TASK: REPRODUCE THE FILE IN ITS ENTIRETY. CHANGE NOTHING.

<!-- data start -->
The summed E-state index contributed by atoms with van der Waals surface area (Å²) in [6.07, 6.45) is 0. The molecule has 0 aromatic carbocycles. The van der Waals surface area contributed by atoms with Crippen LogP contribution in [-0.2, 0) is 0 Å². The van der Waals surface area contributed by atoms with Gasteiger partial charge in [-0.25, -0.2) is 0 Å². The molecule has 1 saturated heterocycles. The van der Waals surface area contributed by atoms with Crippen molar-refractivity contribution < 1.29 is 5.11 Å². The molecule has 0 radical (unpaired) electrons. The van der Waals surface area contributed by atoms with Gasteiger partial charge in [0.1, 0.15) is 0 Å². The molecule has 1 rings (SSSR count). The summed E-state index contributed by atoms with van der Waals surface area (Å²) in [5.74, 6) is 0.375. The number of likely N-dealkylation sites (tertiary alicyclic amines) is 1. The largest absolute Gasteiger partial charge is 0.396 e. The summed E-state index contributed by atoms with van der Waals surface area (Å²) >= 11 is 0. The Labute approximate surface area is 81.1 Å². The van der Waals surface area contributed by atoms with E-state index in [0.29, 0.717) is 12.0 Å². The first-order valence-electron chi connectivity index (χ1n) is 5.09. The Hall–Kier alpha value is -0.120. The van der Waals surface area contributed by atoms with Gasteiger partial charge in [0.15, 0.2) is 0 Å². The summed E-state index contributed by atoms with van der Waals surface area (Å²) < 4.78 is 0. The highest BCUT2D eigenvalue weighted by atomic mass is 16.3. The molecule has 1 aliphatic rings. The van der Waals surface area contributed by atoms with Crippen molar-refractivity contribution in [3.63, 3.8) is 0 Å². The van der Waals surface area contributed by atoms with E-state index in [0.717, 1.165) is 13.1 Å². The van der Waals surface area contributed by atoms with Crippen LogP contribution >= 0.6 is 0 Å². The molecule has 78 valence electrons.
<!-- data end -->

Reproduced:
The summed E-state index contributed by atoms with van der Waals surface area (Å²) in [6.07, 6.45) is 0. The molecule has 0 aromatic carbocycles. The van der Waals surface area contributed by atoms with Crippen LogP contribution in [-0.2, 0) is 0 Å². The van der Waals surface area contributed by atoms with Gasteiger partial charge in [-0.25, -0.2) is 0 Å². The molecule has 1 saturated heterocycles. The van der Waals surface area contributed by atoms with Crippen molar-refractivity contribution < 1.29 is 5.11 Å². The molecule has 0 radical (unpaired) electrons. The van der Waals surface area contributed by atoms with Gasteiger partial charge in [0.1, 0.15) is 0 Å². The molecule has 1 rings (SSSR count). The summed E-state index contributed by atoms with van der Waals surface area (Å²) in [5.74, 6) is 0.375. The number of likely N-dealkylation sites (tertiary alicyclic amines) is 1. The largest absolute Gasteiger partial charge is 0.396 e. The summed E-state index contributed by atoms with van der Waals surface area (Å²) >= 11 is 0. The Labute approximate surface area is 81.1 Å². The van der Waals surface area contributed by atoms with E-state index in [0.29, 0.717) is 12.0 Å². The first-order valence-electron chi connectivity index (χ1n) is 5.09. The Hall–Kier alpha value is -0.120. The van der Waals surface area contributed by atoms with Gasteiger partial charge in [0.15, 0.2) is 0 Å². The summed E-state index contributed by atoms with van der Waals surface area (Å²) < 4.78 is 0. The highest BCUT2D eigenvalue weighted by atomic mass is 16.3. The molecule has 1 aliphatic rings. The van der Waals surface area contributed by atoms with Crippen molar-refractivity contribution in [3.63, 3.8) is 0 Å². The van der Waals surface area contributed by atoms with E-state index in [0.717, 1.165) is 13.1 Å². The van der Waals surface area contributed by atoms with Crippen LogP contribution >= 0.6 is 0 Å². The molecule has 78 valence electrons.